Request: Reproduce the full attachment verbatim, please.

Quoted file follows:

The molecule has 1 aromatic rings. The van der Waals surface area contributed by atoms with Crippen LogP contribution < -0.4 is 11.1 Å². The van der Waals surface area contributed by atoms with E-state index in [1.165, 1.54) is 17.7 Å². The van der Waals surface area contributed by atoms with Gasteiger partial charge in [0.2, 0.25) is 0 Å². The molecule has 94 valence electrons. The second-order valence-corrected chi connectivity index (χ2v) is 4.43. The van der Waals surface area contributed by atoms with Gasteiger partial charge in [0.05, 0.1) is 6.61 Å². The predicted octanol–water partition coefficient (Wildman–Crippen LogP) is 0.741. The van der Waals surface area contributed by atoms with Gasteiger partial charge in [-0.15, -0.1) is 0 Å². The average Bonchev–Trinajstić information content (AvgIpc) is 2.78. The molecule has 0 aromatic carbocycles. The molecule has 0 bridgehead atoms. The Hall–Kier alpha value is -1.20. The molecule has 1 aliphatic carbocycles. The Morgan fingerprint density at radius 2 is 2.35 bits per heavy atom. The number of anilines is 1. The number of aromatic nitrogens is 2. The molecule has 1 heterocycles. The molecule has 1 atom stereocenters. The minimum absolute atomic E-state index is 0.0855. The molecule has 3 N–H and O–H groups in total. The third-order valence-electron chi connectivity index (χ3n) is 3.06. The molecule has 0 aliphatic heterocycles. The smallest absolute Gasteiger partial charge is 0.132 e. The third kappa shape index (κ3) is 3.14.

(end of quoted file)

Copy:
The molecule has 1 aromatic rings. The van der Waals surface area contributed by atoms with Crippen LogP contribution < -0.4 is 11.1 Å². The van der Waals surface area contributed by atoms with E-state index in [1.165, 1.54) is 17.7 Å². The van der Waals surface area contributed by atoms with Gasteiger partial charge in [0.2, 0.25) is 0 Å². The molecule has 94 valence electrons. The second-order valence-corrected chi connectivity index (χ2v) is 4.43. The van der Waals surface area contributed by atoms with Gasteiger partial charge in [0.05, 0.1) is 6.61 Å². The predicted octanol–water partition coefficient (Wildman–Crippen LogP) is 0.741. The van der Waals surface area contributed by atoms with Gasteiger partial charge in [-0.15, -0.1) is 0 Å². The average Bonchev–Trinajstić information content (AvgIpc) is 2.78. The molecule has 0 aromatic carbocycles. The molecule has 0 bridgehead atoms. The Hall–Kier alpha value is -1.20. The molecule has 1 aliphatic carbocycles. The Morgan fingerprint density at radius 2 is 2.35 bits per heavy atom. The number of anilines is 1. The number of aromatic nitrogens is 2. The molecule has 1 heterocycles. The molecule has 1 atom stereocenters. The minimum absolute atomic E-state index is 0.0855. The molecule has 3 N–H and O–H groups in total. The third-order valence-electron chi connectivity index (χ3n) is 3.06. The molecule has 0 aliphatic heterocycles. The smallest absolute Gasteiger partial charge is 0.132 e. The third kappa shape index (κ3) is 3.14.